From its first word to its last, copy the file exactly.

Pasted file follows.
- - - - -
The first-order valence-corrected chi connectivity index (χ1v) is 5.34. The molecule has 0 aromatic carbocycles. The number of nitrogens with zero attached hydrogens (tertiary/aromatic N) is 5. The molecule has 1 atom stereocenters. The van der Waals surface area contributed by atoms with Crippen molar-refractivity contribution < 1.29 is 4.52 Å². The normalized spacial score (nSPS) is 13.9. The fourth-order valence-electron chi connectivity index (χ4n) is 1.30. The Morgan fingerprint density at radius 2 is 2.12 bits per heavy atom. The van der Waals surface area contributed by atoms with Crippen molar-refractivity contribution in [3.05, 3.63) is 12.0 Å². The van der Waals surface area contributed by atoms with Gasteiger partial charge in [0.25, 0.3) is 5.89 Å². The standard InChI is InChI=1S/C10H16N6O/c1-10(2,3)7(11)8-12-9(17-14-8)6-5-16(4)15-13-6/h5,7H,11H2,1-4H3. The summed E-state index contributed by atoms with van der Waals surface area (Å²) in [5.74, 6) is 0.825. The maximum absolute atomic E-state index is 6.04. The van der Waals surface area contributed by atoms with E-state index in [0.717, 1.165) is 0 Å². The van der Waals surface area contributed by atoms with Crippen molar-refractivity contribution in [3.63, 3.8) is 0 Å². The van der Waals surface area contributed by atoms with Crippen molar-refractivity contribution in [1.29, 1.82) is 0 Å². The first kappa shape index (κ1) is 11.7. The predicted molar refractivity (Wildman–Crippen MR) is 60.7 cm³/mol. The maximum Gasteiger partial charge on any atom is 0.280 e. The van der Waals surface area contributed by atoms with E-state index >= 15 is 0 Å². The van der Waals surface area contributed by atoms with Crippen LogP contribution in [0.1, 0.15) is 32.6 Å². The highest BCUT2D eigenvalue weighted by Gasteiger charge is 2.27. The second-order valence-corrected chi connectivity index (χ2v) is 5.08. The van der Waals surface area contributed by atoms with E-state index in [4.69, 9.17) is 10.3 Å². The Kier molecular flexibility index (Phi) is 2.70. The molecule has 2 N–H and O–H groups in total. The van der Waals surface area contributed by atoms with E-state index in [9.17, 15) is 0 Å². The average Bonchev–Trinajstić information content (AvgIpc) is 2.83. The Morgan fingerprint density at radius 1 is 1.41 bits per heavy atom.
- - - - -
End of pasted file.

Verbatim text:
The first-order valence-corrected chi connectivity index (χ1v) is 5.34. The molecule has 0 aromatic carbocycles. The number of nitrogens with zero attached hydrogens (tertiary/aromatic N) is 5. The molecule has 1 atom stereocenters. The van der Waals surface area contributed by atoms with Crippen molar-refractivity contribution < 1.29 is 4.52 Å². The normalized spacial score (nSPS) is 13.9. The fourth-order valence-electron chi connectivity index (χ4n) is 1.30. The Morgan fingerprint density at radius 2 is 2.12 bits per heavy atom. The van der Waals surface area contributed by atoms with Crippen molar-refractivity contribution in [3.05, 3.63) is 12.0 Å². The van der Waals surface area contributed by atoms with Gasteiger partial charge in [0.25, 0.3) is 5.89 Å². The standard InChI is InChI=1S/C10H16N6O/c1-10(2,3)7(11)8-12-9(17-14-8)6-5-16(4)15-13-6/h5,7H,11H2,1-4H3. The summed E-state index contributed by atoms with van der Waals surface area (Å²) in [5.74, 6) is 0.825. The maximum absolute atomic E-state index is 6.04. The van der Waals surface area contributed by atoms with E-state index in [0.717, 1.165) is 0 Å². The van der Waals surface area contributed by atoms with Crippen molar-refractivity contribution in [3.63, 3.8) is 0 Å². The van der Waals surface area contributed by atoms with Crippen molar-refractivity contribution in [1.29, 1.82) is 0 Å². The first kappa shape index (κ1) is 11.7. The predicted molar refractivity (Wildman–Crippen MR) is 60.7 cm³/mol. The maximum Gasteiger partial charge on any atom is 0.280 e. The van der Waals surface area contributed by atoms with E-state index >= 15 is 0 Å². The van der Waals surface area contributed by atoms with Crippen LogP contribution in [0.1, 0.15) is 32.6 Å². The highest BCUT2D eigenvalue weighted by Gasteiger charge is 2.27. The second-order valence-corrected chi connectivity index (χ2v) is 5.08. The van der Waals surface area contributed by atoms with E-state index in [4.69, 9.17) is 10.3 Å². The Kier molecular flexibility index (Phi) is 2.70. The molecule has 2 N–H and O–H groups in total. The van der Waals surface area contributed by atoms with E-state index in [9.17, 15) is 0 Å². The average Bonchev–Trinajstić information content (AvgIpc) is 2.83. The Morgan fingerprint density at radius 1 is 1.41 bits per heavy atom.